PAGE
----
Kilic Bugra Kanat is the Research Director at the SETA Foundation at Washington DC. He is also an Assistant Professor of Political Science at Penn State University, Erie. Dr. Kanat received his PhD in Political Science from Syracuse University; a Masters degree in Political Science from Syracuse University; and a Masters in International Affairs from Marquette University. He was awarded the Outstanding Research Award and Council of Fellows Faculty Research Award at Penn State, Erie in 2015. He previously participated in the Future Leaders program of Foreign Policy Initiative. Dr. Kanats writings have appeared in Foreign Policy, Insight Turkey, The Diplomat, Middle East Policy, Arab Studies Quarterly, Mediterranean Quarterly, Journal of South Asian and Middle Eastern Studies, Journal of Balkan and Near Eastern Studies, and Journal of Muslim Minority Affairs. He is a columnist at Daily Sabah. He is the author of A Tale of Four Augusts: Obamas Syria Policy. He is also co-editor of edited volumes History, Politics and Foreign Policy in Turkey, Change and Adaptation in Turkish Foreign Policy, and Politics and Foreign Policy in Turkey: Historical and Contemporary Perspectives.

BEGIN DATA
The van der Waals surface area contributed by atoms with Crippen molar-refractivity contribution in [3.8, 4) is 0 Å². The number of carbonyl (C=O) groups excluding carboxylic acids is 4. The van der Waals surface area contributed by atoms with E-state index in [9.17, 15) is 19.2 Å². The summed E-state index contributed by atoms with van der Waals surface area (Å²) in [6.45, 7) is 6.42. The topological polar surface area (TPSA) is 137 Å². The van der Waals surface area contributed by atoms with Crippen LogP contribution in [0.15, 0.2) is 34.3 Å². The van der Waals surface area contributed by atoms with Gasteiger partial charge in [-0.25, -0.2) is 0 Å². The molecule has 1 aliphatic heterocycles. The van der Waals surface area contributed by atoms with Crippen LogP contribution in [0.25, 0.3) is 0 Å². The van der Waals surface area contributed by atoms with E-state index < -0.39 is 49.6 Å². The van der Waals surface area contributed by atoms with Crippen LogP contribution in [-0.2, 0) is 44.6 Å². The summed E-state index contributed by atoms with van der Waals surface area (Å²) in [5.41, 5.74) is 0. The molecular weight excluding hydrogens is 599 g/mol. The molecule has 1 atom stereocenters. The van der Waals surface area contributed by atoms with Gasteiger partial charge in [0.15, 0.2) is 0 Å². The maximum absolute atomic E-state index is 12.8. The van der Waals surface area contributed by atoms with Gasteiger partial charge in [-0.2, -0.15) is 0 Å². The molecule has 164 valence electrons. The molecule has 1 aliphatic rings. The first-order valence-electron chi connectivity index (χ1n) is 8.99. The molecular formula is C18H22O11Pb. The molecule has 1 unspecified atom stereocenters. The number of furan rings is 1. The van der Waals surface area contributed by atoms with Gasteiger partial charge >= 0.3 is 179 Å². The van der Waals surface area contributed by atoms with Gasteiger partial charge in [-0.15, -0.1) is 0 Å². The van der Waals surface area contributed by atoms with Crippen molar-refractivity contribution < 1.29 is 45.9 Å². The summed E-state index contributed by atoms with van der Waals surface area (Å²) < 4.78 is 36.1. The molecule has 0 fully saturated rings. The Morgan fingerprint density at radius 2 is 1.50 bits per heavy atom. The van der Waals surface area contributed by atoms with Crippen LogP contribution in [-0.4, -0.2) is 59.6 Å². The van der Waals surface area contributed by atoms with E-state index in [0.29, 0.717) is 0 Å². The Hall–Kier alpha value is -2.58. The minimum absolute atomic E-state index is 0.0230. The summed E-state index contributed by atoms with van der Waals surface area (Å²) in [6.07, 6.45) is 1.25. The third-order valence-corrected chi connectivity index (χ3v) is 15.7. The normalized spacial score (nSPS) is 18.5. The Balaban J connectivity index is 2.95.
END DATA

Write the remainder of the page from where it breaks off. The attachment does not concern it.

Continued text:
Relations between the U.S. and Turkey have hit a critical juncture. I don't know how many times it has been written in the last few years that relations are now at a critical point, but today that statement has never been truer.
The 2020 presidential elections in the U.S. will be one of the most important elections in recent history. It will not only show if the voters in the U.S. will give President Donald Trump another term in office but it will also have serious ramifications in international relations.
Within the framework of a shift in global economic gravity, Chinese assertiveness and political-military vision regarding East Asia is creating heated debates with U.S. representatives at international summits